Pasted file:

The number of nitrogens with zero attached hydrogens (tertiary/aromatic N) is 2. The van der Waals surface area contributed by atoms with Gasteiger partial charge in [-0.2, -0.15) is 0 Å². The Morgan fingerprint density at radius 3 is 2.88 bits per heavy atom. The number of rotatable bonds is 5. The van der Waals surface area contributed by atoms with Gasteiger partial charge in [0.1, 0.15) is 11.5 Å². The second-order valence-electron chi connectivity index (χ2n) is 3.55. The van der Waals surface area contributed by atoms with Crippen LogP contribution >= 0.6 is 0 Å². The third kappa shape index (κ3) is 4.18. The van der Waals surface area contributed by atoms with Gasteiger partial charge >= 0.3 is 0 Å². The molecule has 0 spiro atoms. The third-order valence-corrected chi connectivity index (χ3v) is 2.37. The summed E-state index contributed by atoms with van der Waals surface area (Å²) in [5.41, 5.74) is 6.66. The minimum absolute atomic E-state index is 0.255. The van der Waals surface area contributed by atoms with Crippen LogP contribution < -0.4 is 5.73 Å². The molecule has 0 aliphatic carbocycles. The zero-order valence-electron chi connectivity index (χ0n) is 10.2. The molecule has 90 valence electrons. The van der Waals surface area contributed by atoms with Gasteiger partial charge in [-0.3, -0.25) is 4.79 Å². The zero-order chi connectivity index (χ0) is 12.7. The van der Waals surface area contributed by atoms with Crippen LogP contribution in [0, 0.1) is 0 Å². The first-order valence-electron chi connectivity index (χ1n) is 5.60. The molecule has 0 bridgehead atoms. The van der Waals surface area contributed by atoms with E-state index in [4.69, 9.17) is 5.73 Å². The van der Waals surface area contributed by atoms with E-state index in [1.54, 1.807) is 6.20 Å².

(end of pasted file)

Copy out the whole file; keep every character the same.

The number of nitrogens with zero attached hydrogens (tertiary/aromatic N) is 2. The van der Waals surface area contributed by atoms with Gasteiger partial charge in [-0.2, -0.15) is 0 Å². The Morgan fingerprint density at radius 3 is 2.88 bits per heavy atom. The number of rotatable bonds is 5. The van der Waals surface area contributed by atoms with Gasteiger partial charge in [0.1, 0.15) is 11.5 Å². The second-order valence-electron chi connectivity index (χ2n) is 3.55. The van der Waals surface area contributed by atoms with Crippen LogP contribution >= 0.6 is 0 Å². The third kappa shape index (κ3) is 4.18. The van der Waals surface area contributed by atoms with Gasteiger partial charge >= 0.3 is 0 Å². The molecule has 0 spiro atoms. The third-order valence-corrected chi connectivity index (χ3v) is 2.37. The summed E-state index contributed by atoms with van der Waals surface area (Å²) in [5.41, 5.74) is 6.66. The minimum absolute atomic E-state index is 0.255. The van der Waals surface area contributed by atoms with Crippen LogP contribution < -0.4 is 5.73 Å². The molecule has 0 aliphatic carbocycles. The zero-order valence-electron chi connectivity index (χ0n) is 10.2. The molecule has 90 valence electrons. The van der Waals surface area contributed by atoms with Gasteiger partial charge in [-0.3, -0.25) is 4.79 Å². The zero-order chi connectivity index (χ0) is 12.7. The van der Waals surface area contributed by atoms with Crippen LogP contribution in [0, 0.1) is 0 Å². The first-order valence-electron chi connectivity index (χ1n) is 5.60. The molecule has 0 bridgehead atoms. The van der Waals surface area contributed by atoms with E-state index in [4.69, 9.17) is 5.73 Å². The van der Waals surface area contributed by atoms with E-state index in [1.54, 1.807) is 6.20 Å².